Lev­el­ling play­ing field

Hills Gazette - - FRONT PAGE - Kristie Lim

THE WA Am­a­teur Foot­ball League will fol­low Vic­to­rian and South Aus­tralian com­mu­nity leagues’ foot­steps to in­tro­duce a player points sys­tem (PPS) in 2019 in a bid to re­duce the in­cen­tive to pay play­ers.

In May, the WAAFL board re­leased rec­om­men­da­tions for feed­back for a sys­tem to limit player in­duce­ments to change clubs and re­duce the pay­ment of play­ers to clubs.

Rec­om­men­da­tions in­clude ap­ply­ing the sys­tem to men’s league grades from A down to C4.

Another rec­om­men­da­tion is that a team which ex­ceeds the to­tal team points cap or makes a false or in­cor­rect dec­la­ra­tion about a player’s point al­lo­ca­tion lose the match and be pe­nalised for play­ing an in­el­i­gi­ble player.

A PPS pri­mar­ily re­stricts clubs from play­ing a higher num­ber of elite play­ers.

This is achieved by each player be­ing as­signed points based on their pre­vi­ous play­ing his­tory within a to­tal team points cap.

Gen­eral man­ager David Arm­strong said the league started look­ing at a PPS in 2015 in re­sponse to club feed­back about play­ers al­legedly be­ing paid, which was against the rules.

But he was un­sure about the range of pay­ments.

“The player points con­cept is now be­ing ex­plored by the WA Foot­ball Com­mis­sion at a whole-of-foot­ball level, in­clud­ing the WA Coun­try Foot­ball League and the WAAFL,” he said.

“There are many ru­mours of play­ers be­ing paid in the WAAFL. How­ever in the last five years only three clubs have been found through our in­tegrity in­ves­ti­ga­tions to have breached our am­a­teur sta­tus.”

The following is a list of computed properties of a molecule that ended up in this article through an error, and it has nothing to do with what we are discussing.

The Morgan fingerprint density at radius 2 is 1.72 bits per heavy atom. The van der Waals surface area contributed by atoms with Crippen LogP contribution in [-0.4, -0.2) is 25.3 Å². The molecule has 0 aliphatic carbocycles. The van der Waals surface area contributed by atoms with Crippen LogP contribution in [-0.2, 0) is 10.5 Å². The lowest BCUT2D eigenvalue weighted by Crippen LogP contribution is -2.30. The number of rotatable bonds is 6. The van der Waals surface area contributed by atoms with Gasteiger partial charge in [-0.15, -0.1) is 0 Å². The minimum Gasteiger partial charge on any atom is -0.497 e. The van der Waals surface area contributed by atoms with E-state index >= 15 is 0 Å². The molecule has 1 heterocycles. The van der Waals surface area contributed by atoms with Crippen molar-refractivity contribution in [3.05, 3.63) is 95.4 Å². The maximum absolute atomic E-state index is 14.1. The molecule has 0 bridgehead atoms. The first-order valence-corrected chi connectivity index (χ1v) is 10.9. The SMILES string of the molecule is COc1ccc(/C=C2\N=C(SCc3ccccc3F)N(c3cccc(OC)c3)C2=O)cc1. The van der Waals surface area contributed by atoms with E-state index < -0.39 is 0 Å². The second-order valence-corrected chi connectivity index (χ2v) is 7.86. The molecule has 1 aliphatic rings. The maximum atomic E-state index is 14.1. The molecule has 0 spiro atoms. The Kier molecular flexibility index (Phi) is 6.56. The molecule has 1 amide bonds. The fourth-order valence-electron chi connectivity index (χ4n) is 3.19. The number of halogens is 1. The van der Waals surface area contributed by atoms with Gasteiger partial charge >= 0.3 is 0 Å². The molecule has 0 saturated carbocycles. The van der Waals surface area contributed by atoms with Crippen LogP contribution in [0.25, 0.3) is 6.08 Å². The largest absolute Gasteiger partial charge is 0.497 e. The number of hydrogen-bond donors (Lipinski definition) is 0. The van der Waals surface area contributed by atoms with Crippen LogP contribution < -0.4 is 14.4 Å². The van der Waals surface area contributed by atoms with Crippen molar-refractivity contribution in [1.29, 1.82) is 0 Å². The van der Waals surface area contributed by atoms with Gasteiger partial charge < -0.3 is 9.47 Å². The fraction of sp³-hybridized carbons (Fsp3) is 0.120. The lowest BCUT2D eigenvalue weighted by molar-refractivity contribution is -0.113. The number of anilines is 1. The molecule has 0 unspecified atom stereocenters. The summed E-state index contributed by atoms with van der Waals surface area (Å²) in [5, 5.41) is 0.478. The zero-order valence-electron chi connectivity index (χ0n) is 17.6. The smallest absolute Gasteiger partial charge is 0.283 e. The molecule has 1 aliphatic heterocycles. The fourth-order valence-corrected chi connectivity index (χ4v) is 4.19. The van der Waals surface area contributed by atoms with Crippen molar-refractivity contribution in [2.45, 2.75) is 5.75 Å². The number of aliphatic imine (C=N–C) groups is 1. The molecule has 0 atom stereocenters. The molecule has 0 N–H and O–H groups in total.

Mr Arm­strong said the sys­tem was not linked to any salary cap, as the league re­mained as an am­a­teur com­pe­ti­tion which ef­fec­tively had no salary cap.

He said the ben­e­fits of a PPS were in­creased trans­parency in re­cruit­ment, clubs be­ing en­cour­aged to de­velop and re­tain lo­cal play­ers, and AFL and WAFL play­ers feel­ing en­cour­aged to re­turn to their orig­i­nal am­a­teur club.

The league is also propos­ing to change its name to the Perth Footy League. It would be the fifth name change in 97 years.

“The WAAFL has trans­formed from a six-team se­nior men’s com­pe­ti­tion in 1922 to now be 175 se­nior men’s, 51 colts, 16 se­nior women’s and nine all abil­i­ties teams,” Mr Arm­strong said.

“The Perth Footy League name is con­tem­po­rary and re­flects this trans­for­ma­tion of where we are – in Perth; what we do – play footy; and how we do it – a league.”

WAAFL gen­eral man­ager David Arm­strong

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